Newsweek's Fareed Zakaria nicely sums up the problems in Iran, and offers this advice for the U.S.:
"The most hopeful aspect of Iran's tragedy is that it has dimmed the allure of Islamic politics. Iranians now have a visceral disgust with clerics in power, a backlash that is more likely to produce the separation of mosque and state than scholarly writings about an Islamic reformation. Washington should make a major effort to publicize the mullahs' greed. It can obtain—from Switzerland, Luxembourg, wherever—the hard evidence that will show Iranians that their sainted leaders are as corrupt as Africa's worst tin-pot tyrants. Iranians already suspect this, but they cannot know the extent of the damage.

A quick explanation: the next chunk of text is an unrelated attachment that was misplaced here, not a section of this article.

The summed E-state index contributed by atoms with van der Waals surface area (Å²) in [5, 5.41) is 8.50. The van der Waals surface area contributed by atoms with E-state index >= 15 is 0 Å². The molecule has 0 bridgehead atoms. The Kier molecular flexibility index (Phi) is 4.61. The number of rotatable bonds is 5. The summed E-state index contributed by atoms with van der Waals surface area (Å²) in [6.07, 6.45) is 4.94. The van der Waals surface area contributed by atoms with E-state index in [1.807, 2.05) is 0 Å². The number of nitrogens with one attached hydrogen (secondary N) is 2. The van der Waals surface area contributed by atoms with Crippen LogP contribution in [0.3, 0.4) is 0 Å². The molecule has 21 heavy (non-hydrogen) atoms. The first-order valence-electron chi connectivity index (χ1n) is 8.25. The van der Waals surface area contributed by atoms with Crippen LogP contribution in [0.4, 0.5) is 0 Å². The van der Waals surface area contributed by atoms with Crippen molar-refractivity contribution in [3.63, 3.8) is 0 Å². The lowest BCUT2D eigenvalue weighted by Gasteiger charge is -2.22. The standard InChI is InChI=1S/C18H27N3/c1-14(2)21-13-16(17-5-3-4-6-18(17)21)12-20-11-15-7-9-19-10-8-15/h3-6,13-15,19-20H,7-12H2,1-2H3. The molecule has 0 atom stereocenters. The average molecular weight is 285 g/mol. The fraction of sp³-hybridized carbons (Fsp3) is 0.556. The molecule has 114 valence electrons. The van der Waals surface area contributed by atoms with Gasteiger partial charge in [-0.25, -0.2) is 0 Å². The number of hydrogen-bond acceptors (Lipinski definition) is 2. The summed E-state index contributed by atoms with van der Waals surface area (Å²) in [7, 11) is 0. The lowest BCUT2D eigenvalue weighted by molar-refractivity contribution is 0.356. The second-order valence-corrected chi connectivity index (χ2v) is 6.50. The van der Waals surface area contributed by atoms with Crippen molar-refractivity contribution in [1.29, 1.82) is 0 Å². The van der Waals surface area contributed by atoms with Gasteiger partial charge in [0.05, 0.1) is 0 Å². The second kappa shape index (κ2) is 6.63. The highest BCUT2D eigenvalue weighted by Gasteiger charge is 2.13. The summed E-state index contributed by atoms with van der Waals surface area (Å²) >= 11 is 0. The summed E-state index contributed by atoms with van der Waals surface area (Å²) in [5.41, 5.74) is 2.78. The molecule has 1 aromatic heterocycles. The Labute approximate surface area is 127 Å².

Washington should also fund the satellite-television stations, many beaming out of Los Angeles, that have become manna for information-starved Iranians. Most of their programs are not particularly political, but news, entertainment, fashion—all harmless windows into the modern world—are the slow killers of a closed society. Many of these stations are struggling for lack of money. Small sums could make a big difference."
(Charles Paul Freund explained how commercial culture can liberate Islam here.)